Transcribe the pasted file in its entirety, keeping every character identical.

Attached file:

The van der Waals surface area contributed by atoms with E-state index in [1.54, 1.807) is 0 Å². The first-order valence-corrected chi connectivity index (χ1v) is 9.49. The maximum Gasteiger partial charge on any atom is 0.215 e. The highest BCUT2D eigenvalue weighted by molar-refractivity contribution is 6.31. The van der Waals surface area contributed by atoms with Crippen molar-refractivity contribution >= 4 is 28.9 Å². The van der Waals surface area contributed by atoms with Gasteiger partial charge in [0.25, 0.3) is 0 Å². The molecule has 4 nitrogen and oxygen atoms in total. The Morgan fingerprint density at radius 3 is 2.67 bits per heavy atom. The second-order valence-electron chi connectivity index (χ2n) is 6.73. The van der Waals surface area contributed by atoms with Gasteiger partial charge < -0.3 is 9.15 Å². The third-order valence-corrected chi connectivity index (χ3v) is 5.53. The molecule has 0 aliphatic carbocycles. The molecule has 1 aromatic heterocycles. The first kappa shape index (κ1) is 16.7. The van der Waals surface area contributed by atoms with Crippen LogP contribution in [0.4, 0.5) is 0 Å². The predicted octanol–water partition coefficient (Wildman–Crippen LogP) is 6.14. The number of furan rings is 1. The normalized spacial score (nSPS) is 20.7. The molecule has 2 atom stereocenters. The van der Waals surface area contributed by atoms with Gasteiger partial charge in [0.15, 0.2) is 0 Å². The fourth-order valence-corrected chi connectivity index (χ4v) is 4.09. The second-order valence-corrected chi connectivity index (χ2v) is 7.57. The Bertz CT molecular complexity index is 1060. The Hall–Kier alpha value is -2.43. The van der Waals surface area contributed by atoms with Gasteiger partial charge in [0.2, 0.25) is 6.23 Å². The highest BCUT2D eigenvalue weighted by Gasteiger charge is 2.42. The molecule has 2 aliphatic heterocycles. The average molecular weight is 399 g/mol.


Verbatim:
The van der Waals surface area contributed by atoms with E-state index in [1.54, 1.807) is 0 Å². The first-order valence-corrected chi connectivity index (χ1v) is 9.49. The maximum Gasteiger partial charge on any atom is 0.215 e. The highest BCUT2D eigenvalue weighted by molar-refractivity contribution is 6.31. The van der Waals surface area contributed by atoms with Crippen molar-refractivity contribution >= 4 is 28.9 Å². The van der Waals surface area contributed by atoms with Gasteiger partial charge in [0.25, 0.3) is 0 Å². The molecule has 4 nitrogen and oxygen atoms in total. The Morgan fingerprint density at radius 3 is 2.67 bits per heavy atom. The second-order valence-electron chi connectivity index (χ2n) is 6.73. The van der Waals surface area contributed by atoms with Gasteiger partial charge < -0.3 is 9.15 Å². The third-order valence-corrected chi connectivity index (χ3v) is 5.53. The molecule has 0 aliphatic carbocycles. The molecule has 1 aromatic heterocycles. The first kappa shape index (κ1) is 16.7. The van der Waals surface area contributed by atoms with Crippen LogP contribution in [0.4, 0.5) is 0 Å². The predicted octanol–water partition coefficient (Wildman–Crippen LogP) is 6.14. The number of furan rings is 1. The normalized spacial score (nSPS) is 20.7. The molecule has 2 atom stereocenters. The van der Waals surface area contributed by atoms with Gasteiger partial charge in [0.15, 0.2) is 0 Å². The fourth-order valence-corrected chi connectivity index (χ4v) is 4.09. The second-order valence-corrected chi connectivity index (χ2v) is 7.57. The Bertz CT molecular complexity index is 1060. The Hall–Kier alpha value is -2.43. The van der Waals surface area contributed by atoms with Gasteiger partial charge in [0.2, 0.25) is 6.23 Å². The highest BCUT2D eigenvalue weighted by Gasteiger charge is 2.42. The molecule has 2 aliphatic heterocycles. The average molecular weight is 399 g/mol.